Associated Press reporters David Guttenfelder and Jean Lee have been posting photos and videos from inside North Korea on their Instagram feeds. This is the first time anyone has posted on Instagram from North Korea, and the immediacy of their updates lends a new perspective to our understanding of the secretive nation.
Earlier this year, North Korea began allowing foreigners access to its mobile Internet service, Koryolink. While foreign visitors can use the pricey 3G service to tweet and upload photos, North Korean citizens are restricted to voice calls.
Guttenfelder writes, “On Jan. 18, 2013, foreigners were allowed for the first time to bring mobile phones into North Korea. And this week the local service provider, Koryolink, is allowing foreigners to access the Internet on a data capable 3G connection on our mobile phones. In the past I could post geolocated phone photos to my Instagram feed by turning my online laptop into a hotspot to link my iPhone or iPod touch by wifi. But, today I’m posting this directly from my phone while riding in the back of a van in #Pyongyang. The window on to North Korea has opened another crack. Meanwhile, for Koreans here who will not have access to the same service, the window remains shut.”
Many of the shots capture rehearsals of the Arirang Mass Games as North Korea prepares for the celebration of the 60th anniversary of the July 27 armistice that ended the Korean War. But there are also glimpses of daily life and commercial offerings in addition to images of propaganda.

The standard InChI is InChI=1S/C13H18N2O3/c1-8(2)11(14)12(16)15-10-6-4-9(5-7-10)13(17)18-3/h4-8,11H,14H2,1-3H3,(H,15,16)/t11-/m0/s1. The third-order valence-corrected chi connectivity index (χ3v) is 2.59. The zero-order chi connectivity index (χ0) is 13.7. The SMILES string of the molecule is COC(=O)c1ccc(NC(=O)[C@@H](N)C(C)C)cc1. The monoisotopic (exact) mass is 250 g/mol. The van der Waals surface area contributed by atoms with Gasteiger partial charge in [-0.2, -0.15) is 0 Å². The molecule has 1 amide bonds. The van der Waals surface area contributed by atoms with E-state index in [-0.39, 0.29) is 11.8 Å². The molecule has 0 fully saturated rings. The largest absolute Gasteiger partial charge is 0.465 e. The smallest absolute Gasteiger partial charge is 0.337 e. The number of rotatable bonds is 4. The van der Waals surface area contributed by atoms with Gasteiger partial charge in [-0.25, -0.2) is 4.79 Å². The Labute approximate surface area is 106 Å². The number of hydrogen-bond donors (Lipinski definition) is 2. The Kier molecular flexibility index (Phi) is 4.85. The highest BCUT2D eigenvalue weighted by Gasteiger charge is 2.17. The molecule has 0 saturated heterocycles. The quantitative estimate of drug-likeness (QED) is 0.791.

Top image: “Korean War veterans enter a cemetery for their deceased fellow war veterans in #Pyongyang.”
A view of Pyongyang from Guttenfelder’s hotel.
“The yet to be completed 105-story pyramid shaped Ryugyong Hotel can be seen from about anywhere you stand in Pyongyang. The North Koreans started building it around 1987.”
“DPRK in B&W. North Korean farmers tend fields near #Kaesong.”
“North Korean veterans of the Korean War gather together in a stadium in #pyongyang before a mass ‘dance party’.”
“Inside the new Korean War museum on #Pyongyang, tiny models in a glass case depict U.S. Army Major General William F. Dean, the highest ranking American captured during the Korean War.”
“North Koreans in a passing car this morning in #Pyongyang.”
“#NKorean schoolgirls sneaking a moment from a political ceremony to share a laugh. Their haircuts and school uniforms remind me of what my mother wore as a schoolgirl in Seoul in the late 1950s. Last month,#Pyongyang, #DPRK.”
Check out the reporters’ feeds for more footage as it comes.